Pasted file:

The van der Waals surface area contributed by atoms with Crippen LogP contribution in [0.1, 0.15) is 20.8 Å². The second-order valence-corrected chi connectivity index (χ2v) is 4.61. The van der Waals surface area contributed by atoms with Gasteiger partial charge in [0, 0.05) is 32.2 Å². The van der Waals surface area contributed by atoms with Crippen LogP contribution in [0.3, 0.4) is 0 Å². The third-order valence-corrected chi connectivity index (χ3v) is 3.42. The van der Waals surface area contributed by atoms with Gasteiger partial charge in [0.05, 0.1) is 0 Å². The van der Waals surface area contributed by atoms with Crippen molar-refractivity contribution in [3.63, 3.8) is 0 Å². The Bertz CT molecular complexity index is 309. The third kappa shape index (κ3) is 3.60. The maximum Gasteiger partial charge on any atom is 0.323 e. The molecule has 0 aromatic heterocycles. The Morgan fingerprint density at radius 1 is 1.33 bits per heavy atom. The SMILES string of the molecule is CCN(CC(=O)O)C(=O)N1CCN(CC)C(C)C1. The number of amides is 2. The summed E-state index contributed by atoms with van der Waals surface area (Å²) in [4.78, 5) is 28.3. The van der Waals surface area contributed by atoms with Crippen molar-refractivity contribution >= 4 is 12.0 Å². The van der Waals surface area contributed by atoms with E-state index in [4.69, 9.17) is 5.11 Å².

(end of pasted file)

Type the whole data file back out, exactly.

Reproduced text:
The van der Waals surface area contributed by atoms with Crippen LogP contribution in [0.1, 0.15) is 20.8 Å². The second-order valence-corrected chi connectivity index (χ2v) is 4.61. The van der Waals surface area contributed by atoms with Gasteiger partial charge in [0, 0.05) is 32.2 Å². The van der Waals surface area contributed by atoms with Crippen LogP contribution in [0.3, 0.4) is 0 Å². The third-order valence-corrected chi connectivity index (χ3v) is 3.42. The van der Waals surface area contributed by atoms with Gasteiger partial charge in [0.05, 0.1) is 0 Å². The van der Waals surface area contributed by atoms with Crippen molar-refractivity contribution in [3.63, 3.8) is 0 Å². The Bertz CT molecular complexity index is 309. The third kappa shape index (κ3) is 3.60. The maximum Gasteiger partial charge on any atom is 0.323 e. The molecule has 0 aromatic heterocycles. The Morgan fingerprint density at radius 1 is 1.33 bits per heavy atom. The SMILES string of the molecule is CCN(CC(=O)O)C(=O)N1CCN(CC)C(C)C1. The number of amides is 2. The summed E-state index contributed by atoms with van der Waals surface area (Å²) in [4.78, 5) is 28.3. The van der Waals surface area contributed by atoms with Crippen molar-refractivity contribution >= 4 is 12.0 Å². The van der Waals surface area contributed by atoms with E-state index in [4.69, 9.17) is 5.11 Å².